This animated duck fantasy shouldn’t bore younger filmgoers, says Dan Slevin.
Watching Migration with a group of boisterously engaged younger cinemagoers the other day, I thought about how important character design is in modern animation. Disney’s Wish – also in cinemas this summer – stays very true to their century-old house style. Fair enough, it’s the company’s centenary and you don’t make that much money for that long by being revolutionary.
Illumination – owned by mega-studio Universal but animated in Paris – takes a different tack. They start with character designs that are inherently alive and amusing even before they are animated. Films like the Despicable Me/Minions franchise, The Secret Life of Pets and Sing all have characters that look like they are ready to burst into life and, sure enough, thanks to the talent of the animators, they do.
(Not all Illumination films have free reign to create the look of their characters, The Super Mario Bros. Movie and the Dr. Seuss adaptations for example.)
But you only need to take one look at the family of ducks that are centre piece of the new Illumination entertainment Migration to know that they’d be a lot of fun to animate.
Which is good, because one look at the script might suggest otherwise …
Mack and Pam Mallard (voiced by Kumail Nanjani and Elizabeth Banks) are safely parenting their kids in New England but the arrival of a passing flock of migrating ducks opens the family up to the idea of a vacation in Jamaica.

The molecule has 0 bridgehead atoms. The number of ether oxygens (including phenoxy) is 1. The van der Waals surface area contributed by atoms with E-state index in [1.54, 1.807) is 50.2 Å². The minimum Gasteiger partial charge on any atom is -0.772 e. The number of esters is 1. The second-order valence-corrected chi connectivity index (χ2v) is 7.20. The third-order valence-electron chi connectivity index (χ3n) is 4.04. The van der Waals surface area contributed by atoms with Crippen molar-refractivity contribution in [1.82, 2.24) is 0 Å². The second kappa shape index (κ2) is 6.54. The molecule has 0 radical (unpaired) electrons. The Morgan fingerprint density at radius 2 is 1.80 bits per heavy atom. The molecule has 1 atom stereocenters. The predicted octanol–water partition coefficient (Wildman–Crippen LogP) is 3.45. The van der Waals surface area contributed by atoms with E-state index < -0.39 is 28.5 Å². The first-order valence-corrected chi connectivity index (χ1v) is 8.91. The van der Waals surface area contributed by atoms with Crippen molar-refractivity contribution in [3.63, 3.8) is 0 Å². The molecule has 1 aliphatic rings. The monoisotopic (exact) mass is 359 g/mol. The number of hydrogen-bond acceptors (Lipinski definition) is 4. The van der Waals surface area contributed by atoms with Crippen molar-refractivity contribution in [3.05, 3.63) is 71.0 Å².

Safety-first Mack is very against this idea but is eventually won around and somehow their first interaction with another species does not put them off the trip entirely and send them back home. Any viewer of the new Miyazaki film will know that herons are in-heron-tly* unreliable they are, but despite almost becoming heron-tucker they press on but find themselves trapped in New York City and at risk of being turned into duck à l'orange by a very grumpy chef.
(This idea of fowl parents saving their children from being eaten by humans is also the theme of the new Chicken Run movie on Netflix.)
Mike White (School of Rock and The White Lotus) is the credited screenwriter on Migration and I hope that he is getting a cut of every ticket sold because the cash might make up for all the groans he will hear from adults at every lame joke. Kids, however, will lap it up.
Migration is rated PG (Some scenes may scare very young children) and is in cinemas all over New Zealand.
*Yes, this entire review is just an excuse to use this dumb joke.